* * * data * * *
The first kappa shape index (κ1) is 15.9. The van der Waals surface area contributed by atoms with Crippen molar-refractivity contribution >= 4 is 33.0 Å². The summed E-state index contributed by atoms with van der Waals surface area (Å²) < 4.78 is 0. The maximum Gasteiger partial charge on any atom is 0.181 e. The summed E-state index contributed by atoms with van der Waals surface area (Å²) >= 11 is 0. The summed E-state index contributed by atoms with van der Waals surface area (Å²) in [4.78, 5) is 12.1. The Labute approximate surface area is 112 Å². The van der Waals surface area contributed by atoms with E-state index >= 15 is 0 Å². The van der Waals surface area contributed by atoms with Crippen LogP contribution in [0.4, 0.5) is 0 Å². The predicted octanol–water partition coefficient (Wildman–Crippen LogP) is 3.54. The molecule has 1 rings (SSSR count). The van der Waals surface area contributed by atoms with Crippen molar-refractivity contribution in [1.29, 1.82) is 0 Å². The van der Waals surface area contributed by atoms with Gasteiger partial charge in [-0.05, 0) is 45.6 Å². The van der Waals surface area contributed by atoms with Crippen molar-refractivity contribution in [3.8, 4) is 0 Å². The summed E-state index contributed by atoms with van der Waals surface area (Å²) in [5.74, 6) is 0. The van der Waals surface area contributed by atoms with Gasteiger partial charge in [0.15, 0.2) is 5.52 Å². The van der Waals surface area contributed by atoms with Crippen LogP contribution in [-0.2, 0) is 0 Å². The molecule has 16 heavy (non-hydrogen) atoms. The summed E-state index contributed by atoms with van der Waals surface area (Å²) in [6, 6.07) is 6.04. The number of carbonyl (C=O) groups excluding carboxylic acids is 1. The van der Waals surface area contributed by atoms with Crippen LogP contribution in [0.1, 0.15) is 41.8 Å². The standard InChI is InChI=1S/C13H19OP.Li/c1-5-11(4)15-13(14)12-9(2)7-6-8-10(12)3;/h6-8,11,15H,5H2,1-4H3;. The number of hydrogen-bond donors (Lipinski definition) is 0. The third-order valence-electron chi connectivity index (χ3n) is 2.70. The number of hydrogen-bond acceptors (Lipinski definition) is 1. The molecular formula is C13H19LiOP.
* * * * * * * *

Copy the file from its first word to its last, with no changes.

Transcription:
The first kappa shape index (κ1) is 15.9. The van der Waals surface area contributed by atoms with Crippen molar-refractivity contribution >= 4 is 33.0 Å². The summed E-state index contributed by atoms with van der Waals surface area (Å²) < 4.78 is 0. The maximum Gasteiger partial charge on any atom is 0.181 e. The summed E-state index contributed by atoms with van der Waals surface area (Å²) >= 11 is 0. The summed E-state index contributed by atoms with van der Waals surface area (Å²) in [4.78, 5) is 12.1. The Labute approximate surface area is 112 Å². The van der Waals surface area contributed by atoms with E-state index >= 15 is 0 Å². The van der Waals surface area contributed by atoms with Crippen LogP contribution in [0.4, 0.5) is 0 Å². The predicted octanol–water partition coefficient (Wildman–Crippen LogP) is 3.54. The molecule has 1 rings (SSSR count). The van der Waals surface area contributed by atoms with Crippen molar-refractivity contribution in [1.29, 1.82) is 0 Å². The van der Waals surface area contributed by atoms with Gasteiger partial charge in [-0.05, 0) is 45.6 Å². The van der Waals surface area contributed by atoms with Crippen molar-refractivity contribution in [3.8, 4) is 0 Å². The summed E-state index contributed by atoms with van der Waals surface area (Å²) in [5.74, 6) is 0. The van der Waals surface area contributed by atoms with Gasteiger partial charge in [0.15, 0.2) is 5.52 Å². The van der Waals surface area contributed by atoms with Crippen LogP contribution in [-0.2, 0) is 0 Å². The molecule has 16 heavy (non-hydrogen) atoms. The summed E-state index contributed by atoms with van der Waals surface area (Å²) in [6, 6.07) is 6.04. The number of carbonyl (C=O) groups excluding carboxylic acids is 1. The van der Waals surface area contributed by atoms with Crippen LogP contribution in [0.1, 0.15) is 41.8 Å². The standard InChI is InChI=1S/C13H19OP.Li/c1-5-11(4)15-13(14)12-9(2)7-6-8-10(12)3;/h6-8,11,15H,5H2,1-4H3;. The number of hydrogen-bond donors (Lipinski definition) is 0. The third-order valence-electron chi connectivity index (χ3n) is 2.70. The number of hydrogen-bond acceptors (Lipinski definition) is 1. The molecular formula is C13H19LiOP.